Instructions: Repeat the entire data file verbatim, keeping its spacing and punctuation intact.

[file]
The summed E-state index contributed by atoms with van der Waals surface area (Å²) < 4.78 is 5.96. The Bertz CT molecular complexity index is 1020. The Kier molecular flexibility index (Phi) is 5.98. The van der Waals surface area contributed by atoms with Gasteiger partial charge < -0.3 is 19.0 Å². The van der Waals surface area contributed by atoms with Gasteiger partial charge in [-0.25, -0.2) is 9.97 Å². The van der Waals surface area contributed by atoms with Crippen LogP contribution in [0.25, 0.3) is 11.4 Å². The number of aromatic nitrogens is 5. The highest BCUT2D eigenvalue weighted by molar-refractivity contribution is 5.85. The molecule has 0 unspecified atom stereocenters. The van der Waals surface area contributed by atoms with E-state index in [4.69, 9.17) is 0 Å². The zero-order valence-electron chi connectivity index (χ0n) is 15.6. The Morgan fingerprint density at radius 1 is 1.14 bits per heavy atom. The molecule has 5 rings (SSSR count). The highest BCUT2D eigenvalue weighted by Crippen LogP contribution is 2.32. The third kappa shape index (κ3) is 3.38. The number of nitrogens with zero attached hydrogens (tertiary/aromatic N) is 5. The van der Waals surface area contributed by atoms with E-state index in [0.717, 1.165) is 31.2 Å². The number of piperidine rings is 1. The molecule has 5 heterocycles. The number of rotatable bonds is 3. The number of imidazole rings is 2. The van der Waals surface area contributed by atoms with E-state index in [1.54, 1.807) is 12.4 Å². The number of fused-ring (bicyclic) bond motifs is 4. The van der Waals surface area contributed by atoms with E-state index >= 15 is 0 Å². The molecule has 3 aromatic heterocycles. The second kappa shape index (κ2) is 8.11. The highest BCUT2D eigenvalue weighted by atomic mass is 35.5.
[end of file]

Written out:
The summed E-state index contributed by atoms with van der Waals surface area (Å²) < 4.78 is 5.96. The Bertz CT molecular complexity index is 1020. The Kier molecular flexibility index (Phi) is 5.98. The van der Waals surface area contributed by atoms with Gasteiger partial charge < -0.3 is 19.0 Å². The van der Waals surface area contributed by atoms with Gasteiger partial charge in [-0.25, -0.2) is 9.97 Å². The van der Waals surface area contributed by atoms with Crippen LogP contribution in [0.25, 0.3) is 11.4 Å². The number of aromatic nitrogens is 5. The highest BCUT2D eigenvalue weighted by molar-refractivity contribution is 5.85. The molecule has 0 unspecified atom stereocenters. The van der Waals surface area contributed by atoms with E-state index in [4.69, 9.17) is 0 Å². The zero-order valence-electron chi connectivity index (χ0n) is 15.6. The Morgan fingerprint density at radius 1 is 1.14 bits per heavy atom. The molecule has 5 rings (SSSR count). The highest BCUT2D eigenvalue weighted by Crippen LogP contribution is 2.32. The third kappa shape index (κ3) is 3.38. The number of nitrogens with zero attached hydrogens (tertiary/aromatic N) is 5. The van der Waals surface area contributed by atoms with E-state index in [0.717, 1.165) is 31.2 Å². The number of piperidine rings is 1. The molecule has 5 heterocycles. The number of rotatable bonds is 3. The number of imidazole rings is 2. The van der Waals surface area contributed by atoms with E-state index in [1.54, 1.807) is 12.4 Å². The number of fused-ring (bicyclic) bond motifs is 4. The van der Waals surface area contributed by atoms with E-state index >= 15 is 0 Å². The molecule has 3 aromatic heterocycles. The second kappa shape index (κ2) is 8.11. The highest BCUT2D eigenvalue weighted by atomic mass is 35.5.